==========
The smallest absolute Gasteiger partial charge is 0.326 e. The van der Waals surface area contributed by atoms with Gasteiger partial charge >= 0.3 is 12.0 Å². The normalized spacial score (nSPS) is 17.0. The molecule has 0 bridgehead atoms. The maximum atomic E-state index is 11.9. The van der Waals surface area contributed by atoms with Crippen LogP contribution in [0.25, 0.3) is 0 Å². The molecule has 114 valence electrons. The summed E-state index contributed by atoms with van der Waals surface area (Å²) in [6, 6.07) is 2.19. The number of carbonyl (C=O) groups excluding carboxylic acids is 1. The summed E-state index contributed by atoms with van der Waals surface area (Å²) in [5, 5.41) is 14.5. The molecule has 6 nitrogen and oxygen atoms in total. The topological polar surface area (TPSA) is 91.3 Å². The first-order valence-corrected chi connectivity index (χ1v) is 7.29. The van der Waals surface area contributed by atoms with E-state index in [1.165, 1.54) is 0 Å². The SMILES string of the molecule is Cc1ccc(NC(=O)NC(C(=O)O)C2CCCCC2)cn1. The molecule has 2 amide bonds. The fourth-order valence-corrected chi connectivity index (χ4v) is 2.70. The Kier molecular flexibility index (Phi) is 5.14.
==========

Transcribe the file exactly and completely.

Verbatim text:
The smallest absolute Gasteiger partial charge is 0.326 e. The van der Waals surface area contributed by atoms with Gasteiger partial charge >= 0.3 is 12.0 Å². The normalized spacial score (nSPS) is 17.0. The molecule has 0 bridgehead atoms. The maximum atomic E-state index is 11.9. The van der Waals surface area contributed by atoms with Crippen LogP contribution in [0.25, 0.3) is 0 Å². The molecule has 114 valence electrons. The summed E-state index contributed by atoms with van der Waals surface area (Å²) in [6, 6.07) is 2.19. The number of carbonyl (C=O) groups excluding carboxylic acids is 1. The summed E-state index contributed by atoms with van der Waals surface area (Å²) in [5, 5.41) is 14.5. The molecule has 6 nitrogen and oxygen atoms in total. The topological polar surface area (TPSA) is 91.3 Å². The first-order valence-corrected chi connectivity index (χ1v) is 7.29. The van der Waals surface area contributed by atoms with E-state index in [1.165, 1.54) is 0 Å². The SMILES string of the molecule is Cc1ccc(NC(=O)NC(C(=O)O)C2CCCCC2)cn1. The molecule has 2 amide bonds. The fourth-order valence-corrected chi connectivity index (χ4v) is 2.70. The Kier molecular flexibility index (Phi) is 5.14.